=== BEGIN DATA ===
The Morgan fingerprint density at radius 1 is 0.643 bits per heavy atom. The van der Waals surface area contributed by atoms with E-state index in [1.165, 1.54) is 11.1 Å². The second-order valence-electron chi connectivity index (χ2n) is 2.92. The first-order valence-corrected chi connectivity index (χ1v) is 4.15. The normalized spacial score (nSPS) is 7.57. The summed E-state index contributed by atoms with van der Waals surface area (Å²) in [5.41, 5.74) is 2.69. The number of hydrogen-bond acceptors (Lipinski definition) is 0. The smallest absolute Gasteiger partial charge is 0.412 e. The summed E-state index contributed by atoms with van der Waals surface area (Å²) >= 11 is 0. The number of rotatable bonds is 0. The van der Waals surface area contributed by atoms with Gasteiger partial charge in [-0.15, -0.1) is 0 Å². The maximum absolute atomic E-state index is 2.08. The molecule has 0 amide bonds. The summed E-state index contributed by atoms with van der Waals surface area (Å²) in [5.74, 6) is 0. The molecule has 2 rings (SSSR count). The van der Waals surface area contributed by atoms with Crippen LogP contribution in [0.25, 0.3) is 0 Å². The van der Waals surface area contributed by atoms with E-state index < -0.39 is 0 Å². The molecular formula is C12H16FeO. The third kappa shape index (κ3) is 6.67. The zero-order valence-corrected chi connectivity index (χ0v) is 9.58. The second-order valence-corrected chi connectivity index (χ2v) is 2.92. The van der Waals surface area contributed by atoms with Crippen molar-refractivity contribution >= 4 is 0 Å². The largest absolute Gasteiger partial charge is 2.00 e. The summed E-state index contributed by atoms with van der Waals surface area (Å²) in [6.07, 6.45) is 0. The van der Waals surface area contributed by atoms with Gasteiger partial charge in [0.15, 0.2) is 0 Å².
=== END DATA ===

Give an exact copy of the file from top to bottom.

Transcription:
The Morgan fingerprint density at radius 1 is 0.643 bits per heavy atom. The van der Waals surface area contributed by atoms with E-state index in [1.165, 1.54) is 11.1 Å². The second-order valence-electron chi connectivity index (χ2n) is 2.92. The first-order valence-corrected chi connectivity index (χ1v) is 4.15. The normalized spacial score (nSPS) is 7.57. The summed E-state index contributed by atoms with van der Waals surface area (Å²) in [5.41, 5.74) is 2.69. The number of hydrogen-bond acceptors (Lipinski definition) is 0. The smallest absolute Gasteiger partial charge is 0.412 e. The summed E-state index contributed by atoms with van der Waals surface area (Å²) >= 11 is 0. The number of rotatable bonds is 0. The van der Waals surface area contributed by atoms with Gasteiger partial charge in [-0.15, -0.1) is 0 Å². The maximum absolute atomic E-state index is 2.08. The molecule has 0 amide bonds. The summed E-state index contributed by atoms with van der Waals surface area (Å²) in [5.74, 6) is 0. The molecule has 2 rings (SSSR count). The van der Waals surface area contributed by atoms with Crippen LogP contribution in [0.25, 0.3) is 0 Å². The van der Waals surface area contributed by atoms with E-state index < -0.39 is 0 Å². The molecular formula is C12H16FeO. The third kappa shape index (κ3) is 6.67. The zero-order valence-corrected chi connectivity index (χ0v) is 9.58. The second-order valence-corrected chi connectivity index (χ2v) is 2.92. The van der Waals surface area contributed by atoms with Crippen molar-refractivity contribution >= 4 is 0 Å². The largest absolute Gasteiger partial charge is 2.00 e. The summed E-state index contributed by atoms with van der Waals surface area (Å²) in [6.07, 6.45) is 0. The van der Waals surface area contributed by atoms with Gasteiger partial charge in [0.15, 0.2) is 0 Å².